6) Put a heavy rug or carpet on the floor.

Hard flooring like hardwood floors or tiles can greatly increase the sound reverberation throughout a room. These floors make everything echo and sound just a bit louder. Whether it’s booming voices or loud footsteps, hard flooring is one of the first things you imagine when you think of an echoey space. So, cover them up with a fluffy, heavy rug that will greatly reduce echoes and help absorb noise. Plus, they’ll make your space cozier while still being easy to clean.

7) If your door is hollow, consider replacing it with a solid door.

Many people don’t even realize that their doors are hollow! These types of doors can let in a lot of sound from the outside. So, switch to a solid door that will block out much more noise. Give your door a good knock and listen for an echo. You’ll easily be able to tell if you have a hollow core door if it sounds light and airy inside.

If you do have a hollow door but do not wish to spend the cash to get a solid one, consider trying out a mixture of the other door tips we have listed. For example, installing weather stripping, a draft stopper, and also covering one side of the door with fabric or towels will help with noise cancellation on a budget.

8) Decorate the walls with canvas paintings, tapestries, and pictures

The power of hung items such as canvas paintings, tapestries or pictures for soundproofing are freshly overlooked. If your home is missing decor on the walls, it will be very echoey. So add some gorgeous decor that will also serve to soundproof and reduce the noise with him. A great idea for soundproofing decor is to hang a decorative carpet or carpets on the wall. You can even mix and match decorative smaller carpet samples for a boho, cozy look.

9) Add furniture into the room like a bookshelf or soft upholstery.

Sometimes, all soundproofing takes is a little bit of extra furniture to help absorb the noises. If you love books, a great structure for soundproofing is a bookshelf. Or, the shelf could even be a record shelf if you like music instead. The thickly packed paper will soundproof the entire wall you place it on while also absorbing noise within the room.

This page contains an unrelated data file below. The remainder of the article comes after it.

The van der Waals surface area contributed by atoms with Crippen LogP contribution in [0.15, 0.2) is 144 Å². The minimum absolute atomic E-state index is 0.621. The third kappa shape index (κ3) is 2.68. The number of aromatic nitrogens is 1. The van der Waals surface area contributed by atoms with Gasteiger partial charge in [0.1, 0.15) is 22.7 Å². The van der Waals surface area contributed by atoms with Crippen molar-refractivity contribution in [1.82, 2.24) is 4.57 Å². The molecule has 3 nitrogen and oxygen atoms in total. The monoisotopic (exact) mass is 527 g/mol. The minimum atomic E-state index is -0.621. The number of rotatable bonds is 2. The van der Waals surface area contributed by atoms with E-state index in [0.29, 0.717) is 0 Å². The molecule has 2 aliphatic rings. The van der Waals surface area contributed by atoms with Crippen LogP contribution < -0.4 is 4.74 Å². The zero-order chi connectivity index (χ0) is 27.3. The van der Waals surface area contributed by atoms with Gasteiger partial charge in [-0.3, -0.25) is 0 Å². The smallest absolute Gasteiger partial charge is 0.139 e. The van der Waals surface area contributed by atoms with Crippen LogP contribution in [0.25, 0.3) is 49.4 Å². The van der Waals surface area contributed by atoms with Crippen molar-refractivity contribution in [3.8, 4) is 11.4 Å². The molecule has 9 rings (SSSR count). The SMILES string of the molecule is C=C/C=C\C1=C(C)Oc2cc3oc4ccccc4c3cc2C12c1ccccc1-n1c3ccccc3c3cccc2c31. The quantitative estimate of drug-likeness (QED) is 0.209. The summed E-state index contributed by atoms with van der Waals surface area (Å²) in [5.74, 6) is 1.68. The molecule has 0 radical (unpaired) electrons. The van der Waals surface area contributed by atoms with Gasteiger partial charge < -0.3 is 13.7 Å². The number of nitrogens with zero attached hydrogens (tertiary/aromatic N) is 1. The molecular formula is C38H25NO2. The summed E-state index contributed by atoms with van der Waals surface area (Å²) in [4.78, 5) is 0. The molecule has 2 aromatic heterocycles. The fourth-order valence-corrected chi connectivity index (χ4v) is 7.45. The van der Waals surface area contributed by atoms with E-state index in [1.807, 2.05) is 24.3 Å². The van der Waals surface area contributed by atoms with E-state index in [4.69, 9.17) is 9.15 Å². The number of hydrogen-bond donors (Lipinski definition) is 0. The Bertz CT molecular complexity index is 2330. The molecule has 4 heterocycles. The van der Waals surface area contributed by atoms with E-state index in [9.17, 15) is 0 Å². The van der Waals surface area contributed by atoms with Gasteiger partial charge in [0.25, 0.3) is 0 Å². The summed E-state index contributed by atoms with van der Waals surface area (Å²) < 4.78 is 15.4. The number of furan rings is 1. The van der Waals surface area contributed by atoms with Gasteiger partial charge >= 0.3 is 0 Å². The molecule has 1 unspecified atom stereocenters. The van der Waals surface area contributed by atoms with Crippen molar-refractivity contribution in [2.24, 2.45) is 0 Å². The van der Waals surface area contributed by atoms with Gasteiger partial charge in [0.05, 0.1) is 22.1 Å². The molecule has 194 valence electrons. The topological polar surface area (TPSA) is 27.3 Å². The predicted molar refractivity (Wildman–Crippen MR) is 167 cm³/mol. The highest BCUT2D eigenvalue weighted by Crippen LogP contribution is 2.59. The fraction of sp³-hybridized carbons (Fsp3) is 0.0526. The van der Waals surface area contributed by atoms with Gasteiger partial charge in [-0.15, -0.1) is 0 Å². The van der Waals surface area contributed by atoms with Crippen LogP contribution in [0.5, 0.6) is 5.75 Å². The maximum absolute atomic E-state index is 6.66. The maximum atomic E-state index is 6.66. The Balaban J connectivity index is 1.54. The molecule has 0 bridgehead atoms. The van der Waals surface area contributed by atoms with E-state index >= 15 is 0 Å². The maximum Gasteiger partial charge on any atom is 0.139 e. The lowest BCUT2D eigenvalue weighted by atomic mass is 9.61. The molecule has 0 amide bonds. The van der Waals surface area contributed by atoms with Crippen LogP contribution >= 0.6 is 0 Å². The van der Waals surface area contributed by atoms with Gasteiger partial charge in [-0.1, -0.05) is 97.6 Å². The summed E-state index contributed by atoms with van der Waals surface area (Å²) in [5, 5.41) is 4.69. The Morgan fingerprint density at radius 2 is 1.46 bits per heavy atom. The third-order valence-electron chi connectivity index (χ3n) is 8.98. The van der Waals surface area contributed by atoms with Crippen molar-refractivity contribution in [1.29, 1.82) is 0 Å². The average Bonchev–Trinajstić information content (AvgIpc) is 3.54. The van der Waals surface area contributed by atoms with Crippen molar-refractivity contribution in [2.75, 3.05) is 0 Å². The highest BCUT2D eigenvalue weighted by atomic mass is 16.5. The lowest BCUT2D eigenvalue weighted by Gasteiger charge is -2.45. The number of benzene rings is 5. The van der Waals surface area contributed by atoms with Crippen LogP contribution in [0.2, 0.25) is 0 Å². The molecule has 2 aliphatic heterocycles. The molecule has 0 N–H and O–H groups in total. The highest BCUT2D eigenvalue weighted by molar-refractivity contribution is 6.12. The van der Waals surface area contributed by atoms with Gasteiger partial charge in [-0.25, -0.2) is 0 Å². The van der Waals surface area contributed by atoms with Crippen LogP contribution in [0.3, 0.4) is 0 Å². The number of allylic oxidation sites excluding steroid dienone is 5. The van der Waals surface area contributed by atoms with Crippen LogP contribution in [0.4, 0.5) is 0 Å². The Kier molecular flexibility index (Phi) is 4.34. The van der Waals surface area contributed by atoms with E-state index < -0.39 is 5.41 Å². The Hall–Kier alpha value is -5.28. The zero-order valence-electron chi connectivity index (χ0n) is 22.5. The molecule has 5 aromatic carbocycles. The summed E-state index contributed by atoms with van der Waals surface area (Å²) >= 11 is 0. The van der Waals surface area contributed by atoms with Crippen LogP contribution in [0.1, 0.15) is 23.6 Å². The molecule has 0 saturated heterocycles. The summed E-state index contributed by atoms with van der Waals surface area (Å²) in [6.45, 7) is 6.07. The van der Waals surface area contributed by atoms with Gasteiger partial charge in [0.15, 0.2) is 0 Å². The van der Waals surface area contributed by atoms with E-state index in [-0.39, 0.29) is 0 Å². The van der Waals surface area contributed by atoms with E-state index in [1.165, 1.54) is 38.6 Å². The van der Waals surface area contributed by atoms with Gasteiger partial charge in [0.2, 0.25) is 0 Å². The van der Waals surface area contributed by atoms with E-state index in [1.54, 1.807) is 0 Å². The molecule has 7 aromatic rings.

Another great sound-absorbing piece of furniture is the bed. An upholstered headboard and a fluffy comforter are great additions to a soundproofed bedroom.

10) Stick acoustic panels to the wall.

Acoustic panels are a very common and effective choice for soundproofing. However, they can be a bit pricey. If you want quality soundproofing these are a great investment. When choosing your acoustic panels look for at least 2-inch thick ones. If you want a cheaper alternative than actual acoustic panels, you can affix cork tiles to the walls for a similar effect. Cork tiles can also be used to easily hang decor.

11) Use a white noise machine or any air purifier.

If you’re not interested in adjusting the contents of your room or hanging items on the wall, a simple fix is a white noise machine. These are machines specifically designed to emit white noise that will cancel out other noises so that you can sleep soundly. 

We have a great white noise machine buyer’s guide for you to choose the right one for you. You could also buy an air purifier that serves the dual purpose of purifying your air while also admitting a white noise sound.

12) Consider soundproof wallpaper and soundproofing paint.

If you’re already looking to redo the paint or wallpaper in your room, why not make it soundproof? Look into soundproof wallpaper and soundproofing paint. These are denser than traditional wallpaper and paint and help to add just a little boost to the soundproofing of your room. They could also be textured which will additionally reduce noise.

13) If nothing else works for you, use earplugs or noise-cancelling headphones

If nothing else works or you do not want to make any changes to your current house or room look into noise-canceling earplugs or headphones. Investing in a great pair provides an extremely high level of noise cancellation that would be almost impossible to achieve simply by soundproofing your room. Plus, you can even play white noise through the headphones if you choose. 

We have comprehensive guides to both the best earplugs for sleeping and the sleep headphones so that you can enjoy a noise-free sleep.

Closing thoughts

The tips listed above fit into a variety of budgets and levels of noise cancellation. Mix and match them until you find a combination that works for your needs. Creating a soundproof bedroom is a process that might take some trial and error.

Rest assured, once you figure out what works, you can say goodbye to outside noise and enjoy some well-deserved, quiet sleep!

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James Lee

James Lee

James is the content director at WhatASleep, a certified sleep science coach from Spencer Institute and our in-house sleep product expert. Over three years, he's personally tested hundreds of mattresses. He likes to keep his reviews simple, objective, and straightforward so that the readers don't have to go through decision fatigue which is often the case while shopping for sleep products.

He hails from Sydney and has a journalism degree from the University of Queensland and an MBA from Melbourne Business School.